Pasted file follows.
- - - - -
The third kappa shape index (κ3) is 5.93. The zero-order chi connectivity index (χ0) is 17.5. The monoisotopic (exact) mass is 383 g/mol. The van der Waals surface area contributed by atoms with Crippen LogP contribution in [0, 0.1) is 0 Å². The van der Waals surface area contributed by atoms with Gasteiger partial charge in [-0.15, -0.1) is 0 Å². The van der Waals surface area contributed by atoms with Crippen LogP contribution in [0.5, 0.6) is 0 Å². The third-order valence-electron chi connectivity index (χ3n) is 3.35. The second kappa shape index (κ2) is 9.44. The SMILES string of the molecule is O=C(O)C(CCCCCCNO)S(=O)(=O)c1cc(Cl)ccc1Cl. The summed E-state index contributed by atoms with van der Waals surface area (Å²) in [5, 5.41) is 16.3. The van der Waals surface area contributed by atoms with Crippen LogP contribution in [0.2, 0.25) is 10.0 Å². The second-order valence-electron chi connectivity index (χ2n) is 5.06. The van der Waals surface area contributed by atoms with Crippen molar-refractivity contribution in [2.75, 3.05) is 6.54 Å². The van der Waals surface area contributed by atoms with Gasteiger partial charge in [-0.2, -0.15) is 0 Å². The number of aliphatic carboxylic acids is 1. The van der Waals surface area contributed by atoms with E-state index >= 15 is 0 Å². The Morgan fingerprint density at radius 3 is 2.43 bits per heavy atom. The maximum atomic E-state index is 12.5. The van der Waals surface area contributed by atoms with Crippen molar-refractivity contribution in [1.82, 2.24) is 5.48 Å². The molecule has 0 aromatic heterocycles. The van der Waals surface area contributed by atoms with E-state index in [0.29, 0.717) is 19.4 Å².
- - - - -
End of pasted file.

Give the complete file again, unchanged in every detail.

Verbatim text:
The third kappa shape index (κ3) is 5.93. The zero-order chi connectivity index (χ0) is 17.5. The monoisotopic (exact) mass is 383 g/mol. The van der Waals surface area contributed by atoms with Crippen LogP contribution in [0, 0.1) is 0 Å². The van der Waals surface area contributed by atoms with Gasteiger partial charge in [-0.15, -0.1) is 0 Å². The van der Waals surface area contributed by atoms with Crippen LogP contribution in [0.5, 0.6) is 0 Å². The third-order valence-electron chi connectivity index (χ3n) is 3.35. The second kappa shape index (κ2) is 9.44. The SMILES string of the molecule is O=C(O)C(CCCCCCNO)S(=O)(=O)c1cc(Cl)ccc1Cl. The summed E-state index contributed by atoms with van der Waals surface area (Å²) in [5, 5.41) is 16.3. The van der Waals surface area contributed by atoms with Crippen LogP contribution in [0.2, 0.25) is 10.0 Å². The second-order valence-electron chi connectivity index (χ2n) is 5.06. The van der Waals surface area contributed by atoms with Crippen molar-refractivity contribution in [2.75, 3.05) is 6.54 Å². The van der Waals surface area contributed by atoms with Gasteiger partial charge in [-0.2, -0.15) is 0 Å². The number of aliphatic carboxylic acids is 1. The van der Waals surface area contributed by atoms with E-state index >= 15 is 0 Å². The Morgan fingerprint density at radius 3 is 2.43 bits per heavy atom. The maximum atomic E-state index is 12.5. The van der Waals surface area contributed by atoms with Crippen molar-refractivity contribution in [1.82, 2.24) is 5.48 Å². The molecule has 0 aromatic heterocycles. The van der Waals surface area contributed by atoms with E-state index in [0.29, 0.717) is 19.4 Å².